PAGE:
Sept 9, 2011
Britain’s army chief said the death of an Iraqi detainee in Basra had cast a “dark shadow” over its reputation, after an inquiry found he had suffered “gratuitous violence” at the hands of soldiers.
Hotel receptionist Baha Mousa, 26, was hooded, beaten and held in stress positions along with nine other Iraqis following their detention by 1st Battalion the Queen’s Lancashire Regiment (1QLR) in September 2003, the inquiry found Thursday.
Mousa, a father of two, died 36 hours after he was arrested, having sustained 93 separate injuries, including fractured ribs and a broken nose.
The three-year inquiry, led by retired judge William Gage, said numerous soldiers were involved in the abuse and he accused others of a “lack of moral courage” in failing to report what was happening.
It also said the the Ministry of Defense was guilty of a “corporate failure” to prevent such mistreatment, saying it had no proper doctrine on interrogation methods when Britain joined the US-led invasion of Iraq in March 2003.
General Peter Wall, the head of the army, offered an unreserved apology.
“The shameful circumstances of Baha Mousa’s death have cast a dark shadow on that reputation and this must not happen again,” he said.
Some soldiers had already been suspended from operational duty and military service, he told Friday’s Guardian newspaper.
Prime Minister David Cameron said the inquiry detailed a “truly shocking and appalling incident” and he raised the possibility of further prosecutions in the case, something Mousa’s family have called for.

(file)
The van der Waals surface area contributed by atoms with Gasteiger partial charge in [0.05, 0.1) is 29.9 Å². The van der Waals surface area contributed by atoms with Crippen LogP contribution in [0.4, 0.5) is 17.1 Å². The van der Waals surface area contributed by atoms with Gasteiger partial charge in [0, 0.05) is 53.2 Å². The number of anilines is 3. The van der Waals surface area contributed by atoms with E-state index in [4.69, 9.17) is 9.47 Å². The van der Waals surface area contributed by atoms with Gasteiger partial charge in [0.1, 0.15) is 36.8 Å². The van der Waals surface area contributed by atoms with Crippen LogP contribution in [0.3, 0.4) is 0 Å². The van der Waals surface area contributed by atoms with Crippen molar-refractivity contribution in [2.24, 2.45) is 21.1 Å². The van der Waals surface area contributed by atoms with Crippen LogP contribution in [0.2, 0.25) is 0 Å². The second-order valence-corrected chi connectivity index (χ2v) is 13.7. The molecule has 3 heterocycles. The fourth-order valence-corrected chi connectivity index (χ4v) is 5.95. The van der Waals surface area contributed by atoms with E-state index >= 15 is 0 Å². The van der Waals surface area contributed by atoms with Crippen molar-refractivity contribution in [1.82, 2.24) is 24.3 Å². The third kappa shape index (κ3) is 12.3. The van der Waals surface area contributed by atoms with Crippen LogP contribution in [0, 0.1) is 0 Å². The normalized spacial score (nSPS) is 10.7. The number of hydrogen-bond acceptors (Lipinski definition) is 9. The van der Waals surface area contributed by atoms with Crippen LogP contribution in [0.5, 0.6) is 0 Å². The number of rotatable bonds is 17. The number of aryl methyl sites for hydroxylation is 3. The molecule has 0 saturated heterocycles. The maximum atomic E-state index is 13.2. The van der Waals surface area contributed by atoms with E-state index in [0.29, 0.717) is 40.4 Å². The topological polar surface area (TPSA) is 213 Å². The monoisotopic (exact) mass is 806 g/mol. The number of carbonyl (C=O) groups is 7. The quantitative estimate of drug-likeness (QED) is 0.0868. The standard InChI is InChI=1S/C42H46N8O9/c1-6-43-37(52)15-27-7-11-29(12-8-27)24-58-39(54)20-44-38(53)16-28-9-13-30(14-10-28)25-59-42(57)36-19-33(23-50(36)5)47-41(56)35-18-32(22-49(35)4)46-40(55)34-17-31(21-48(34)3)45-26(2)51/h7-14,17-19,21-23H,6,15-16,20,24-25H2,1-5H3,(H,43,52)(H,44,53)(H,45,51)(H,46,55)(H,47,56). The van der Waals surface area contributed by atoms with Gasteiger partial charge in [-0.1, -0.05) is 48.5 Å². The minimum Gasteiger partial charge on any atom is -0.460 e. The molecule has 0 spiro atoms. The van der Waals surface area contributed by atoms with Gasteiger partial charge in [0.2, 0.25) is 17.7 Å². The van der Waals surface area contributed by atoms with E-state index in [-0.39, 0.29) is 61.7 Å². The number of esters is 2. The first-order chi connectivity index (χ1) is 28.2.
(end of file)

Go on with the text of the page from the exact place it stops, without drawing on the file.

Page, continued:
Seven soldiers were charged over the abuse in 2005, but six were cleared in a court martial. Cameron said: “If there is further evidence that comes out of this inquiry that enables further action to be taken, it should be taken.”
However, he stressed that the abuse “is not in any way typical of the British army that upholds the highest standards”.
Defense Secretary Liam Fox promised the government would use the inquiry’s findings “to see whether more can be done to bring those responsible to justice.”
The inquiry found Mousa’s death had been caused by a combination of his injuries — many of them inflicted by one soldier, Donald Payne — and his weakened physical state caused by his mistreatment, the extreme heat and a lack of food and water.
Payne had a “particularly unpleasant” method of assault which included punching or kicking detainees to make them groan in an orchestrated “choir”, Gage said.
The soldier pleaded guilty to inhumanely treating civilians and was jailed for a year in 2007, becoming the first member of the British armed forces to be convicted of a war crime.
A year later, the Ministry of Defense agreed to pay Mousa’s family and the other detainees a total of 2.83 million pounds ($4.5 million, 3.2 million euros).
Although Britain banned the use of hooding and painful stress positions in 1972, Gage found a lack of knowledge of this prohibition, which he blamed on “corporate failure” by the Ministry of Defense.
While such practices were “standard operating procedure” among Payne’s regiment in Iraq, they were “wholly unacceptable”, he added.
Gage concluded that the abuse “constituted an appalling episode of serious gratuitous violence on civilians”, adding that “they represent a very serious breach of discipline by a number of members of 1QLR”.
Nicola Duckworth, Amnesty International’s Europe and central Asia director, called for those responsible to be “held accountable for their actions and brought swiftly to justice, including in criminal proceedings.”
The inquiry strongly criticized the regiment’s former commanding officer, Colonel Jorge Mendonca, one of those cleared at the court martial.
While accepting Mendonca’s claim that he did not know about the abuse, Gage said: “As commanding officer, he ought to have known what was going on in that building long before Baha Mousa died.”
About 46,000 British troops were deployed to Iraq at the height of the conflict, with the vast majority withdrawn in 2009.
Source: Space War.